I have only just produced this table as part of writing this article, and I have never done this analysis before. We are told that the average man needs 2000 Calories per day. From the table above, you can see that I have saved four days' worth of calories per week. I was effectively eating 11 days of food each week, no wonder my weight crept up!
Since stopping the foodstuffs above and adding reasonable light daily workouts on an exercise bike, I am now, ten months later, weighing 11st 6lbs.
Table 1 shows that basic fats, such as lard, and edible oils all have the same high-calorie count (9000 per Kg). That is why Orcas, Polar Bears, and Eskimos love to eat Seals - lots of blubber to keep them warm. That fat that is so sought after is also the same, in calorie terms, as resides in us as a food store and energy reserve. So, from Table 1 we see that 100gm of Lard or Oil will take me 200 Km - so to lose 1Kg by exercise alone, I would have to cycle for 100 hours and 2000 Km. From this, it becomes obvious that exercise alone cannot get your weight down.
As a matter of interest, the planners for a recent polar trekking expedition worked out that the explorers needed an energy budget of 8000 Calories per day. This is virtually impossible to achieve with normal rations - eating 1Kg of pure fat a day is not viable due to the appalling effect it would have on the lower gut! So, their solution was for the explorers to build up body fat reserves before the expedition, eat highly nutritional balanced rations when on the ice, and let the body draw on the inner fat reserve as necessary to make up any energy deficit.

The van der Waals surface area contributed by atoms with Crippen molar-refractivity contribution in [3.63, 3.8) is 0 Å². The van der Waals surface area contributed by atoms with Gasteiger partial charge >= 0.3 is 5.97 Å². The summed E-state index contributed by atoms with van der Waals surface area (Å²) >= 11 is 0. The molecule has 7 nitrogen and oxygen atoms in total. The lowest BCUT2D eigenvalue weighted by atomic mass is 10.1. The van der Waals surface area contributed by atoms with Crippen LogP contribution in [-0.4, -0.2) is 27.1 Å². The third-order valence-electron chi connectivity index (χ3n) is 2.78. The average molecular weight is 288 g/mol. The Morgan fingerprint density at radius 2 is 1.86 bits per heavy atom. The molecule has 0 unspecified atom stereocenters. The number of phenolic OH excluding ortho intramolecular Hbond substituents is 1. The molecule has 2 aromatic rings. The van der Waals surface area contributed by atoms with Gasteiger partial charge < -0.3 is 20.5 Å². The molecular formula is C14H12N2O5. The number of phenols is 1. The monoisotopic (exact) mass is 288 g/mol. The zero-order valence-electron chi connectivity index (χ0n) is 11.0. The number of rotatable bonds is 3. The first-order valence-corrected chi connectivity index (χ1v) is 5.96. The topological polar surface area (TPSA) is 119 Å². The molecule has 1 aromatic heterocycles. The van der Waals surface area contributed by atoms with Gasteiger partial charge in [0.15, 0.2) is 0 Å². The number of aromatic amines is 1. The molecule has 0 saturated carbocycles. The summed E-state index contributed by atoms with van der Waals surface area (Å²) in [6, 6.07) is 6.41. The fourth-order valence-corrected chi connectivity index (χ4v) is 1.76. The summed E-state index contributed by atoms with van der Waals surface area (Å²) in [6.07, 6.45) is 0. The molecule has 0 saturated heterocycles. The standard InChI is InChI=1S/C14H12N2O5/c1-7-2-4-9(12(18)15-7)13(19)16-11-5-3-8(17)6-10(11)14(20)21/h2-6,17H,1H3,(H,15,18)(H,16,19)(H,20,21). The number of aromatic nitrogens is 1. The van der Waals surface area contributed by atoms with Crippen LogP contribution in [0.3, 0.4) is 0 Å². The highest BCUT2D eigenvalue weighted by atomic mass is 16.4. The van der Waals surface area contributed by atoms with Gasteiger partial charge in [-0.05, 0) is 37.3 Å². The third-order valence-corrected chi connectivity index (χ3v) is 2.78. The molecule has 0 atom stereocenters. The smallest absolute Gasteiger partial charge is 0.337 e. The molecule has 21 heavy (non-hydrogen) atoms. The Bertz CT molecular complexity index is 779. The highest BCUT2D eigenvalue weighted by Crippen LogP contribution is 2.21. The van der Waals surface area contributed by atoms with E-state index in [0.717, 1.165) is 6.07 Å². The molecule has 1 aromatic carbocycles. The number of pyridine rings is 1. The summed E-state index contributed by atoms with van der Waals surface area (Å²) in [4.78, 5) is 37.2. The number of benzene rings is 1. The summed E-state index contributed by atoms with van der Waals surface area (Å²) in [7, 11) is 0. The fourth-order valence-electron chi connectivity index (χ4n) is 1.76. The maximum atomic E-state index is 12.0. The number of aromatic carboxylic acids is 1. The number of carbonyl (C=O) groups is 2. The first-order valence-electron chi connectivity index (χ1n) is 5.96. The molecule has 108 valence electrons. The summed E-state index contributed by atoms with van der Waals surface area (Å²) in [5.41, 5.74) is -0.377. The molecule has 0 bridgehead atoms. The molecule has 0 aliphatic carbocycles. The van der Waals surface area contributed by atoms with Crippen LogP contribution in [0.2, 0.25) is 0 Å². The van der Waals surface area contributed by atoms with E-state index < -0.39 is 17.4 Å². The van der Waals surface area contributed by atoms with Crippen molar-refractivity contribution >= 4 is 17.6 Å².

What Worked for Me?
I am 68 years old, and "traditionally" it is difficult for us to lose weight. However, I seem to have found a solution that worked for me.
A possible suggestion for you:
Diabetes 2 - Vic 0
Despite annual medical tests while in the RAF, it was not until a year after I retired that it was discovered, by accident, that I had Type 2 diabetes. This has been controlled by tablets ever since. And since then, my tablets have been increased every three years or so.
In January my HbA1c was 69. This means that I was close but not entirely down to the level that the doctor would have liked. By June, having stopped most of my snacks in the evening, and lost one stone in weight, it was 54 - the doctor approved but still wanted better. So, I cut out all the stuff in Table 2 and started a moderate exercise regime. This week, in September, I am a further two stone lighter, and my HbA1c is now 39. This is a massive improvement, effectively, at that level; I am very low borderline diabetic, or even possibly disease-free.
It is now early November, now 11st 10lb. I have seen the Doc about my blood levels at last. He is very pleased with the weight loss, but my blood levels are too good! So, he has reduced my tablets by half and will be taking another blood test in January to see how things are. I gave him a copy of Table 2, and the NHS website reference, which seemed to interest him greatly.
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About the Author
Vic Denwood is a retired RAF Engineer and IBM Business Analyst.